‘I will use any painful lie I have to try and save some of these people.’
‘I know, but I never thought you would . . .’ she stopped when he pulled her into his arms and hugged her fiercely.
‘I hate doing it child, if I could, I would go myself.’
‘Okay I will go, but old man you had better . . .’ She wiped her eyes free of the tears that started to fall.
‘You have my word. Go as fast as you can, if you have to cut through the forest . . . do it.’
‘The forest, I’ve never been allowed anywhere near it.’
‘It would take you about fifteen weeks to skirt it, even with your speed. You don’t have the luxury of going the long way around it this time dear.’ He picked up a rucksack and helped her put it on. ‘Here is a letter to the _____________, tell him to bill it to my hospital. He knows me and I have told him if we were ever in desperate need, you would be the only one I would send.’
‘I’ll see dad before I leave.’
‘Okay, just make it quick.’ He entered the room and watched her inspect her father; she stopped as she picked up his hand.
‘Look at this.’ She hurried around the bed and looked at his other hand before looking at both his legs. ‘What is that?’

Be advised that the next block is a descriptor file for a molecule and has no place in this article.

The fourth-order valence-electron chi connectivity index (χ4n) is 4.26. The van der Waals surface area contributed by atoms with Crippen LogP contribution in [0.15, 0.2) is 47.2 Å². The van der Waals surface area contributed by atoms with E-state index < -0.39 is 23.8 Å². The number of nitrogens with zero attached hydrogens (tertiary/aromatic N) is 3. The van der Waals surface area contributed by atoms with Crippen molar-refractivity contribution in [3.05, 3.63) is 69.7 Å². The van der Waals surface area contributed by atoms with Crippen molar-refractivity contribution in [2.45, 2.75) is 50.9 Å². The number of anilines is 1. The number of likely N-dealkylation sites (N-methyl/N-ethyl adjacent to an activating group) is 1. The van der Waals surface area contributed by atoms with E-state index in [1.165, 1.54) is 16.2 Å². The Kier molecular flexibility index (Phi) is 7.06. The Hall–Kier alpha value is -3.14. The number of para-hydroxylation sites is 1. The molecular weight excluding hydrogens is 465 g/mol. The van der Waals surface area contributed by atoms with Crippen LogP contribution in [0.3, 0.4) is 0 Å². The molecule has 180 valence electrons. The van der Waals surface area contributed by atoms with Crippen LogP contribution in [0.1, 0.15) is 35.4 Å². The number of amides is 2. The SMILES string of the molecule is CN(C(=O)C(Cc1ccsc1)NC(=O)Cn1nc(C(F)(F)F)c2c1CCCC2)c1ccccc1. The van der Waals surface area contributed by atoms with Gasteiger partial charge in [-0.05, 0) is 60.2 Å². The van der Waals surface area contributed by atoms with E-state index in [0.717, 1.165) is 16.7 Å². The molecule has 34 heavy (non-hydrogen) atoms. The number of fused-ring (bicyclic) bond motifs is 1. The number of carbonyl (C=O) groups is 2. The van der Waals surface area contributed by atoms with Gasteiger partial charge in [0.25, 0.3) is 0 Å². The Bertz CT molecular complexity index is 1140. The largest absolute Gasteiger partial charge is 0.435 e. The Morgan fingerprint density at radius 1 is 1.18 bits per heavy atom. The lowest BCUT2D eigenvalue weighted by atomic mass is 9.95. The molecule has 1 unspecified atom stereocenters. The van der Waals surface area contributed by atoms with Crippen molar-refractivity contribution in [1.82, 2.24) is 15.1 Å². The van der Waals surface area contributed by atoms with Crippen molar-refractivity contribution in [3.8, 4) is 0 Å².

‘It is a new development.’ He took her arm but couldn’t stop her opening his shirt and seeing the blisters that had formed on his chest.
‘Oh god, don’t take the only family I have. I’ll never forgive you if you take him from me. He has never done any kind of wrong his whole life, why are you making him suffer like this?’ she fell to her knees and wept for a short time, the mage allowed her this time but soon gathered her and sent her on her way. He had thought to cover the last signs of this illness from Sylph. She was one person he didn’t have to worry about catching it or spreading it to others; she seemed to be immune to everything and was never found to be a carrier. That is the only reason he was sending her on this search for a cure. But still he entered the room and knelt next to his friend.